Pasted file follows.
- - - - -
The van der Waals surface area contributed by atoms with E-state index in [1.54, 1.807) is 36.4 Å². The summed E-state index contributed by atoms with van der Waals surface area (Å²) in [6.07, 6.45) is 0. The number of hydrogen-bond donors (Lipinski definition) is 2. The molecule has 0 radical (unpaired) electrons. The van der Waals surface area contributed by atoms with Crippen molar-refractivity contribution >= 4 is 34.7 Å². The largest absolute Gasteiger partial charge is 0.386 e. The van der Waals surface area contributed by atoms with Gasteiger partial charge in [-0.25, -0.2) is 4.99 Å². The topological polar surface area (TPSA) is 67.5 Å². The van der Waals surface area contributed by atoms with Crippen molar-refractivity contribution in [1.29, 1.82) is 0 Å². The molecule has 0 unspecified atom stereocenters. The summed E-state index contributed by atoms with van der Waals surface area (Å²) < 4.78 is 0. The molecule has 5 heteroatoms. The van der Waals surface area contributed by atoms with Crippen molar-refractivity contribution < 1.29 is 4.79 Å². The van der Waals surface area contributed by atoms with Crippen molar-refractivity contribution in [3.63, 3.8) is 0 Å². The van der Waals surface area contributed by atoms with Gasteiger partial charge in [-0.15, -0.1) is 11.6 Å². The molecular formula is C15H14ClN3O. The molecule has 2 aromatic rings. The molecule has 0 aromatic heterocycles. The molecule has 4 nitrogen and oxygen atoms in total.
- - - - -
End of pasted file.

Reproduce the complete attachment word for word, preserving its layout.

The van der Waals surface area contributed by atoms with E-state index in [1.54, 1.807) is 36.4 Å². The summed E-state index contributed by atoms with van der Waals surface area (Å²) in [6.07, 6.45) is 0. The number of hydrogen-bond donors (Lipinski definition) is 2. The molecule has 0 radical (unpaired) electrons. The van der Waals surface area contributed by atoms with Crippen molar-refractivity contribution >= 4 is 34.7 Å². The largest absolute Gasteiger partial charge is 0.386 e. The van der Waals surface area contributed by atoms with Gasteiger partial charge in [-0.25, -0.2) is 4.99 Å². The topological polar surface area (TPSA) is 67.5 Å². The van der Waals surface area contributed by atoms with Crippen molar-refractivity contribution in [1.29, 1.82) is 0 Å². The molecule has 0 unspecified atom stereocenters. The summed E-state index contributed by atoms with van der Waals surface area (Å²) < 4.78 is 0. The molecule has 5 heteroatoms. The van der Waals surface area contributed by atoms with Crippen molar-refractivity contribution < 1.29 is 4.79 Å². The van der Waals surface area contributed by atoms with Crippen molar-refractivity contribution in [3.63, 3.8) is 0 Å². The van der Waals surface area contributed by atoms with Gasteiger partial charge in [-0.15, -0.1) is 11.6 Å². The molecular formula is C15H14ClN3O. The molecule has 2 aromatic rings. The molecule has 0 aromatic heterocycles. The molecule has 4 nitrogen and oxygen atoms in total.